Monday, October 25, 2021
HomeIndustry NewsVoIP provider Bandwidth suffers major DDoS attack

VoIP provider Bandwidth suffers major DDoS attack

What is a DDoS attack?

A DDoS attack (distributed denial of service attack) works by bogging down targeted networks or computer systems with junk data or traffic. Due to being overwhelmed with fake requests, the affected computer systems are unable to provide their services to those who are trying to use them for legitimate purposes. This can result in lapses in service all the way to complete shutdown.

DDoS attacks are used to paralyze victim networks and are frequently initiated in order to extort ransom money from large companies in exchange for the attack’s termination.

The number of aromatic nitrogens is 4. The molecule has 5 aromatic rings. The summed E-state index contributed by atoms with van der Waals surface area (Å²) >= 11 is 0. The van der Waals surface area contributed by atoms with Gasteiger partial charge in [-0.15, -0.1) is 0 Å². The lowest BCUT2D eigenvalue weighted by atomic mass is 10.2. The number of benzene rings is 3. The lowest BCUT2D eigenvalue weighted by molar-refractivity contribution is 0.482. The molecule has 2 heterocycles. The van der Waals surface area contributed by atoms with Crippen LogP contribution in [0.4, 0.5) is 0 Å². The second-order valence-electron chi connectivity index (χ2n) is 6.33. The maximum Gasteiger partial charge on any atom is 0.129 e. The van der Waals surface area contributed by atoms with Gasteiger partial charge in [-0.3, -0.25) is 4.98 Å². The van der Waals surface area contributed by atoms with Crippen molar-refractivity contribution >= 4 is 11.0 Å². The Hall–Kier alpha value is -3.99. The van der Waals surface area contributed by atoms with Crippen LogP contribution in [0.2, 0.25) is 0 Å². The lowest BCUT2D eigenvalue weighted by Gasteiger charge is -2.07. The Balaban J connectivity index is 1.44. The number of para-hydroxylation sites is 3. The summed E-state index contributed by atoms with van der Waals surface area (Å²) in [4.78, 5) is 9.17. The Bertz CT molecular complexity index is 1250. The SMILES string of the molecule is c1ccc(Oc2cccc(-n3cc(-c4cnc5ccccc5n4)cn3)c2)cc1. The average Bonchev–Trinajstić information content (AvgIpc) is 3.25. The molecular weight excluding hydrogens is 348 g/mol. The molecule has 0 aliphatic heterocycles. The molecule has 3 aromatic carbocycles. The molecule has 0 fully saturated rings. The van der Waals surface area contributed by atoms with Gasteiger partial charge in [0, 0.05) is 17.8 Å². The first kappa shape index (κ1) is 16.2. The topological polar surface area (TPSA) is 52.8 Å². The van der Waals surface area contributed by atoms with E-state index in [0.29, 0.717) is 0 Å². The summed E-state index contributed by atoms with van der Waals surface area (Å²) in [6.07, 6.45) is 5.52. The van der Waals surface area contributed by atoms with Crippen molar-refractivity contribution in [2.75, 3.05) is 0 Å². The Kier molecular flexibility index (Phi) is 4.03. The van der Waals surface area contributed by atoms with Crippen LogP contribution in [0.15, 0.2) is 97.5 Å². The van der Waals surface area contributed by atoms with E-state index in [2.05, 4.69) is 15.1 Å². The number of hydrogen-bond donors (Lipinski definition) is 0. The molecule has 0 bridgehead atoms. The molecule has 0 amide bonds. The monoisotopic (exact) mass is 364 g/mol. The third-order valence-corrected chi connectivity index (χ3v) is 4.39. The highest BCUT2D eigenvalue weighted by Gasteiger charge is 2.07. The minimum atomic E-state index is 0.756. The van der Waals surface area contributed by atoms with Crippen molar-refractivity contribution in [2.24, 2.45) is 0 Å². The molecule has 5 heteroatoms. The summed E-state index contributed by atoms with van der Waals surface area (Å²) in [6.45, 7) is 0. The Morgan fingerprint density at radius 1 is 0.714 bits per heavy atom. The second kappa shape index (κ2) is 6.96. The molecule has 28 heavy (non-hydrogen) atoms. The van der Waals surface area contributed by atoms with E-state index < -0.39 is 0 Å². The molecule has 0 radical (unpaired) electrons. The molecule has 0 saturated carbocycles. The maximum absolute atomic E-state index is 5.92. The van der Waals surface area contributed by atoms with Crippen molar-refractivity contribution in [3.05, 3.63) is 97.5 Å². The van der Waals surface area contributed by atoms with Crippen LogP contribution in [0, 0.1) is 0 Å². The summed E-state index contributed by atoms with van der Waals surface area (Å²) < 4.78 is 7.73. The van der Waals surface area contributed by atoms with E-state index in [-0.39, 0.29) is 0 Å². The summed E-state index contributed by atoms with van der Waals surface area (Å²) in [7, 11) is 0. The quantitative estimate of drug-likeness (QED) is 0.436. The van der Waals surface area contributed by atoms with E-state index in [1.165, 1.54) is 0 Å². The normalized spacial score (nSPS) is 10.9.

Who is Bandwidth?

Based in Raleigh, North Carolina, Bandwidth is the country’s third largest Voice Over Internet Protocol (VoIP) technology provider, helping companies large and small connect calls and messages over the web. With clients such as Google, Zoom, Verizon and AT&T, Bandwidth provides a significant portion of the core of the country’s VoIP infrastructure.

Needless to say, when Bandwidth, among other VoIP providers, succumbed to a calculated, highly targeted denial of distributed services (DDoS) attack beginning on September 25th, many across the nation were left with dead phone lines, interruptions in 911 emergency services and the inability to communicate.

Bandwidth DDoS attack timeline

The attack on Bandwidth’s services is the largest such attack to have happened across the nation’s ViOP services.

  • On Saturday, September 25th, a targeted DDoS attack of Bandwidth’s Tier 1 carrier nodes took place over the course of four to five hours. This attack affected SMS, voice and carrier portals.